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Doctoral thesis, 2016

Nitrous oxide and methane emissions from storage and land application of organic fertilisers

Willén, Agnes


Organic fertiliser handling contributes to greenhouse gas emissions. Through storage and field experiments, this thesis examined strategies to reduce emissions of nitrous oxide (N2O) and methane (CH4) from storage and after land application of cattle slurry (CS) and sewage sludge (SS). Non-digested CS without a roof (1) and digested CS without (2) or with a roof (3) were stored during three months in summer and winter. Mesophilically digested SS without cover (1), with cover (2) or treated with ammonia (NH3) and with cover (3), and thermophilically digested SS with cover (4), were stored during one year. CS treatments (1) and (3) were applied to soil in spring or in autumn. SS treatments (3) and (2) were applied in spring and autumn, respectively, and were either incorporated into the soil immediately or after four hours. A life cycle assessment was conducted to assess the impact on global warming potential, acidification potential, eutrophication potential and primary energy use of different management strategies for SS. Digested CS had significantly higher CH4 emissions than non-digested CS during summer storage. Using a roof in summer decreased CH4 and increased N2O emissions significantly, but these cancelled each other out on a global warming basis. Emissions of N2O and CH4 were small during Winter storage and after land application. Treatment with NH3 significantly reduced N2O emissions from SS during storage and tended to lower CH4 emissions. Thermophilically digested SS had more air-filled pores during storage and emitted significantly more N2O than other treatments, but had the lowest CH4 emissions. Emissions of N2O after SS application to soil were low, but stimulated by wet soil and precipitation, while CH4 emissions were negligible, with no differences between immediate and delayed incorporation. The LCA revealed that shorter storage time and covered storage could mitigate the environmental impact from SS management. NH3 treatment generally reduced negative impacts on environment categories except for primary energy use, which was highest for this treatment. A combination of autumn and spring application was preferable to autumn-only application for most treatments through lowering total storage time.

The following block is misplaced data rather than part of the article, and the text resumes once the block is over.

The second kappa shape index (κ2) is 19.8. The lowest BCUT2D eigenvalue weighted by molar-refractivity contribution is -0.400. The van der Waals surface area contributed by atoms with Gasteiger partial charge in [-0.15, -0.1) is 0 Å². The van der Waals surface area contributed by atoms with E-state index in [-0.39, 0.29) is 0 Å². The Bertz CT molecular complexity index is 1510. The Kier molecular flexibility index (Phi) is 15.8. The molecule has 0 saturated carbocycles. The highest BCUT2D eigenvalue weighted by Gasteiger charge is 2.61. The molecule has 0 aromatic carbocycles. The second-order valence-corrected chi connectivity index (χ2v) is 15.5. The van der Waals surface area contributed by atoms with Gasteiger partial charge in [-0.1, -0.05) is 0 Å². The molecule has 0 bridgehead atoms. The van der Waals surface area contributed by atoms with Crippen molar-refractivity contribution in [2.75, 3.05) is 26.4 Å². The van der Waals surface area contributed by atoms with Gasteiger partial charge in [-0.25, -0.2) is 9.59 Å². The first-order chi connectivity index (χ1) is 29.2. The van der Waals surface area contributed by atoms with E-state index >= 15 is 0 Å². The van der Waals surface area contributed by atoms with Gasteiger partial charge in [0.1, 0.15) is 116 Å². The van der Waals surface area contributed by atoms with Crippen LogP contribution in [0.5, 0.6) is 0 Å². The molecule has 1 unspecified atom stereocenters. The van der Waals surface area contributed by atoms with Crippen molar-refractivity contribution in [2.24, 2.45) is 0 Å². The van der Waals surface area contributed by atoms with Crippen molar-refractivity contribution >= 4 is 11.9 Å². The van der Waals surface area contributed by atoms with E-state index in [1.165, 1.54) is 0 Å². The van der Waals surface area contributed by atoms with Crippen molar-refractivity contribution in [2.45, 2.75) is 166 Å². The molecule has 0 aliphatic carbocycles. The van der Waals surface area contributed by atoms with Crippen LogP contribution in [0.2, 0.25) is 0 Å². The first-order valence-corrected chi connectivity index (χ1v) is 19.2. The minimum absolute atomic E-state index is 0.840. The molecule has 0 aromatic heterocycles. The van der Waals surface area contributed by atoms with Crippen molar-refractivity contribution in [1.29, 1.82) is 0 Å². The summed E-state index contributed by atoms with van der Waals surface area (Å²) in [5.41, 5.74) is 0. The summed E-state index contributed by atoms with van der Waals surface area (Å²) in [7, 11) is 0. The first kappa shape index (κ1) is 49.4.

cattle slurry; greenhouse gas mitigation; methane; nitrous oxide; organic fertiliser; land application; sewage sludge; storage

Published in

Acta Universitatis Agriculturae Sueciae
2016, number: 2016:74
ISBN: 978-91-576-8650-3, eISBN: 978-91-576-8651-0
Publisher: Department of Energy and Technology, Swedish University of Agricultural Sciences

Authors' information

Willén, Agnes
Swedish University of Agricultural Sciences, Department of Energy and Technology

UKÄ Subject classification

Environmental Sciences related to Agriculture and Land-use
Agricultural Science
Other Engineering and Technologies not elsewhere specified

URI (permanent link to this page)